Other online tools were much more popular among survey respondents. Nearly half (49 percent) were likely to consult websites where consumers can post legal questions for lawyers to answer. Forty-seven percent said they were likely to look at lawyer rating websites, and 44 percent said they would check a lawyer’s own website.

Legal Marketing Lessons

In-person, face-to-face marketing is the most effective way to generate new business. Smart lawyers always tell their friends, neighbors and countrymen what they do for a living, in case the person or one of their friends ever needs a lawyer.  Rainmakers always ask clients for references, recommendations and introductions.

yellow pages, law firm marketing, legal marketing, lawmarketing blogThe yellow pages are dead. Cancel your yellow page listing now. According to Simba Information's latest report, spending on local yellow pages advertising declined 11.1% in 2010 and is projected to decline again in 2011. Get out now and put the savings into your budget to take clients out to lunch.

And meanwhile, beef up your website, change it frequently, keep writing blog post, update your LinkedIn and Facebook status alerts, upload your documents to Avvo and JDSupra, and tweet the headlines.

A survey by Greenfield/Belser and The Brand Research Company, spotlights that executive-level buyers are online, in droves and that search engines are a key tool for learning about professionals.    85% of executives consider professional service firm websites important sources of information in their search for professionals.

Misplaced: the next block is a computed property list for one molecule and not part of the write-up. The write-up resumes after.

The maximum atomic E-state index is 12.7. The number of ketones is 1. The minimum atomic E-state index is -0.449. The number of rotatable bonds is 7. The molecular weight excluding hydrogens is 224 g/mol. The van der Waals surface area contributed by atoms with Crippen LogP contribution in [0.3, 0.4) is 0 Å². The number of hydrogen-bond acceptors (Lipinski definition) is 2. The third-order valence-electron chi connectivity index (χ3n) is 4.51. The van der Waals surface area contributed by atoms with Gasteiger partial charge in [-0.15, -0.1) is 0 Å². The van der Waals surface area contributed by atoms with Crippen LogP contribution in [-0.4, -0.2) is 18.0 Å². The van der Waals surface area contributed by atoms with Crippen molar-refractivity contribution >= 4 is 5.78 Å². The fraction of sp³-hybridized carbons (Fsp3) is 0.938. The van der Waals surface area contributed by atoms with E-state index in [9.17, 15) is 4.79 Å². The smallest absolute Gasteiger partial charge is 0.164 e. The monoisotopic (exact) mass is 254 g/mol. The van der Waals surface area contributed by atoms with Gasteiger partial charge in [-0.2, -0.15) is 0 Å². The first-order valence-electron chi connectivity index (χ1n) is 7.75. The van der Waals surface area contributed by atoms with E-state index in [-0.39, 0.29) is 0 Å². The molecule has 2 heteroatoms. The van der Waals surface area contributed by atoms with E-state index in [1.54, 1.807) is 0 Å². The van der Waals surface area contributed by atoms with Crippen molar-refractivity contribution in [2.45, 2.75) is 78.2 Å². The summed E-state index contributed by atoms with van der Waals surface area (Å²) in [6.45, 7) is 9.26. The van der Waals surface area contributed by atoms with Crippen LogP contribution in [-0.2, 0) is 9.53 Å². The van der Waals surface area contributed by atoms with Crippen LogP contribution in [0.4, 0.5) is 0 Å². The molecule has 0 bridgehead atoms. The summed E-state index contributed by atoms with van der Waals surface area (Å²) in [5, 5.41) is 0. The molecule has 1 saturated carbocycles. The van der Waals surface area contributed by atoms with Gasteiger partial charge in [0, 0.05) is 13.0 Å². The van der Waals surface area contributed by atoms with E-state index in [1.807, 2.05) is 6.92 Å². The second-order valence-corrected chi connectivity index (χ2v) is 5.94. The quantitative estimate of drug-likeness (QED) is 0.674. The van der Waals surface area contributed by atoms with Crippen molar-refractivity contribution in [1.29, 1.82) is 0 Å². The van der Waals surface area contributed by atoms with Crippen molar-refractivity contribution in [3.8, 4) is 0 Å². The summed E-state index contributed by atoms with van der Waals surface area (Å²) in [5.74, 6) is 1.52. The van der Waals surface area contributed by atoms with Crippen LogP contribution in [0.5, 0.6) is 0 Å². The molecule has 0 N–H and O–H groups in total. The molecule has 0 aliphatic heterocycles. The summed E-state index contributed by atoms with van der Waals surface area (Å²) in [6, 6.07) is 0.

• Three in four say the quality of a firm’s site influences whether they put a firm on their short list.
  • 53% have put a firm on a short list based on the information found on the firm’s site.
  • Specific-industry experience tops the list of things executives find important on sites, with 78% saying it is must-have information.

Legal Marketing with an Interactive Map that Shows National Litigation Experience

Adam Severson, Faegre, law firm marketing, legal marketingWhen you're Minneapolis-based law firm with 150 litigators, and your competition is Kirkland, Winston and Jones Day, how do you convey in an eyeblink that you are a national litigation contender?

With the help of two innovative, persistent and innovative law firm marketing pros, Faegre & Benson created an interactive map in Flash that displays their representative national litigation experience.

Rachel Austin, Faegre, legal marketing, law firm marketing, lawmarketing blog"We represent clients in 46 or 50 states, and we didn't think anyone knew about it," said Adam Severson, Director of Business Development and Marketing. "Our lawyers were complimentary and surprised -- they didn't know we had all this experience."

The entire project was done in-house with no out-of-pocket cost. "It says we're a national litigation firm and you probably didn't think we were," he said.

Work began when Rachel Austin joined the legal marketing team as Business Development Communications Coordinator. In 2009 she started with a list of 40 cases. She spent the 18 months digging through the firm's experience database and RFP collection.

"I  went to the litigators and asked them for their best cases," she said, and she built the total to 532 cases. Meticulously she weighed them according to the result, whether it set a precedent, the size of the client, the recency, the risk and value to the client and the importance of the firm's role.